You put a lot of careful thought into the selection and purchase of your IT equipment. After all, these items are sometimes delicate, often pricey, and are often the center of your larger technology plan. But how much thought do you put into the selection and purchase of your racks and enclosures, those items that hold your important servers, CPUs, monitors, and other components? If your answer is "not much," then you may want to think again, as the selection of proper racks and enclosures can mean safe storage and convenience of use for your precious equipment, as well as improving your return on investment.
CUSTOMIZATION, STABILITY AND SECURITY
"These products are like tinker toys," says Mike Graham, head of institutional sales for Anthro Corp in Tualatin, Ore. He refers to the flexibility of multi-configurable racks that can be
customized to handle a variety of sizes of equipment through the use of sliding rails and a variety of holes on support pieces that allow for variable positioning of shelves. Because of this adaptability to environment and use, those contemplating a purchase will want to carefully consider how and where the rack will be used. Determine your preferred configuration in advance, and there is likely a system that can adapt to your needs now and in the future.
For example, stability is key in selecting a rack for server equipment. "Most servers are very large [and heavy]," says Graham, suggesting that users look for racks that can be bolted together as well as to the floor and ceiling to minimize the chance that the rack will shift. This will increase the stability of a rack holding a great deal of weight.
Location also is an important factor to consider before making a purchase. While racks used in an enclosure room may be left open in both front and back to allow for greater equipment coolness and accessibility, purchases for work areas may need to favor enclosures that are more aesthetically pleasing and help contain the noisy hum generated by IT equipment. If the enclosure will be used in an area where security is an issue, a lock may be essential.
Portability and ease of use may be deciding factors for racks intended to hold small equipment in the operating or emergency room. In these environments, a small-wheeled cart can become a mobile workstation that holds necessary IT equipment and follows the user to the job site.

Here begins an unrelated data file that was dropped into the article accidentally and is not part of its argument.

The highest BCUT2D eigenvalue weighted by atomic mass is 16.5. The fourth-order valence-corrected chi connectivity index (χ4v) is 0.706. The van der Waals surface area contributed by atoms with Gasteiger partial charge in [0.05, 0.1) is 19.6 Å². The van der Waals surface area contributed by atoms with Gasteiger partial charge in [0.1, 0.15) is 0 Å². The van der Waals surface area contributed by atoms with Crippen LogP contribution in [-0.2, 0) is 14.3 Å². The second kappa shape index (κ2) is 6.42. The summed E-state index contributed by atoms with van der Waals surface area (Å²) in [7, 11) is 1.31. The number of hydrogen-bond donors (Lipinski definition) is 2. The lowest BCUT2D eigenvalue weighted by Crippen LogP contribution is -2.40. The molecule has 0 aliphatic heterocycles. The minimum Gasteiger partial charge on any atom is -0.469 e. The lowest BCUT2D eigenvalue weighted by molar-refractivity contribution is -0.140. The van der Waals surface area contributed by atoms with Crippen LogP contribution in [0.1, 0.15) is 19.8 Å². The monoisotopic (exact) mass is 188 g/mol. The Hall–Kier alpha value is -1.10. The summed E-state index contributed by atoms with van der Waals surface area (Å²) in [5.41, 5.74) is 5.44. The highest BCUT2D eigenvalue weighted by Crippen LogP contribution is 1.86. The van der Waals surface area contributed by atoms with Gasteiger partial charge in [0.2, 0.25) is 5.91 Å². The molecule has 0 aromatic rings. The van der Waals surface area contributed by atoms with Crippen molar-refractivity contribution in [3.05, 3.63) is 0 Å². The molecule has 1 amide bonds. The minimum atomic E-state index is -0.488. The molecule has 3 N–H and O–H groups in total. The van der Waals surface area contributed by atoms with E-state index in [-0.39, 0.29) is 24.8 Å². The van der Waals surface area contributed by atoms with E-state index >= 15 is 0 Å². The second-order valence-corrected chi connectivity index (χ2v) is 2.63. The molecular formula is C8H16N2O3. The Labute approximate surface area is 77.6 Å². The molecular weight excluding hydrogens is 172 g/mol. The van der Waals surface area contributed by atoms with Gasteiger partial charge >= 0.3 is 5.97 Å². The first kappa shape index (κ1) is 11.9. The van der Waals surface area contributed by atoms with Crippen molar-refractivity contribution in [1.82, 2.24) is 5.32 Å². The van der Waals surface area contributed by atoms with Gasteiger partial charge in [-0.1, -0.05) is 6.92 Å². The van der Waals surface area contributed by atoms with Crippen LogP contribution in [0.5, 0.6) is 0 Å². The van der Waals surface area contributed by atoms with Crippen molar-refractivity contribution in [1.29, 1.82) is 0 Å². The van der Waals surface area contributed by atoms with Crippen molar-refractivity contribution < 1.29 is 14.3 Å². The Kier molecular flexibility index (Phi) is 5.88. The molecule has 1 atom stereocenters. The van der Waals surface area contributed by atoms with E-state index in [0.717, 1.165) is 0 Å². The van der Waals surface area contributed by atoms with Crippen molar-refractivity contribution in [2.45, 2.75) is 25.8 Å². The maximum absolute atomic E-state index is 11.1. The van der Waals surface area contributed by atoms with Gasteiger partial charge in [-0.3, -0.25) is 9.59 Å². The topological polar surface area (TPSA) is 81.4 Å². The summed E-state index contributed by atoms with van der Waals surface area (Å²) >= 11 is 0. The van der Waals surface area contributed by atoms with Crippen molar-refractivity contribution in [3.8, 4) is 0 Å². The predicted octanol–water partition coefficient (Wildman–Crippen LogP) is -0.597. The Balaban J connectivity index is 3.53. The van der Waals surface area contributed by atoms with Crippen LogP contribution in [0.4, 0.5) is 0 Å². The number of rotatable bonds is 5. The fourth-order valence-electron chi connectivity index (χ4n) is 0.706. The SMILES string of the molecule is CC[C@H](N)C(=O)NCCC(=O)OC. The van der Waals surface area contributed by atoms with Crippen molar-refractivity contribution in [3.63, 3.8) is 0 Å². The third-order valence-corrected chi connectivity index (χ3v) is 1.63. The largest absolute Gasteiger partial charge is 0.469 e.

If all racks and enclosures were destined for the server room or archive, then selecting the right one may be as simple as picking a configuration that best accommodates the equipment in question. However, many racks and enclosures include workstations and are destined for environments in which human beings work. This means that ergonomic issues are an important consideration.
"You find out quickly what [ergonomics] mean to your bottom line and to retention of people," says Greg Patrick, vice president of RedRick Technologies in London, Ontario. RedRick, which focuses on equipment and workstations for use in radiology departments and imaging suites, found a need for improved ergonomics that became more critical as more departments switched to picture archiving and communications systems and abandoned film. Suddenly, radiologists accustomed to sitting, standing, and reaching to change out films found themselves chairbound for eight hours a day or more.
No one likes to spend his or her day in an uncomfortable position, so ergonomics has an obvious direct impact on productivity and employee retention. To address these issues, Patrick recommends workstations with surfaces that adjust to accommodate both sitting and standing positions. He also advises "independent adjustment between the height of the monitor and [of] the keyboard" so that users can customize the station to their own comfort and need.
The healthcare environment, especially the image reading room, is different from many other work areas in the amount of equipment used, says Patrick. It is not unusual for each station to include three to five flat-panel monitors, and each of these should be mounted at an appropriate level for the user's eye, with the ability to move to accommodate differences in users' focal distance.
For those looking for rack, enclosure, and workstation solutions for their imaging department, Patrick cautions them to "remember that the filmless reading room has different requirements" from other work environments. He cites space, lighting, and sound issues for those using voice recognition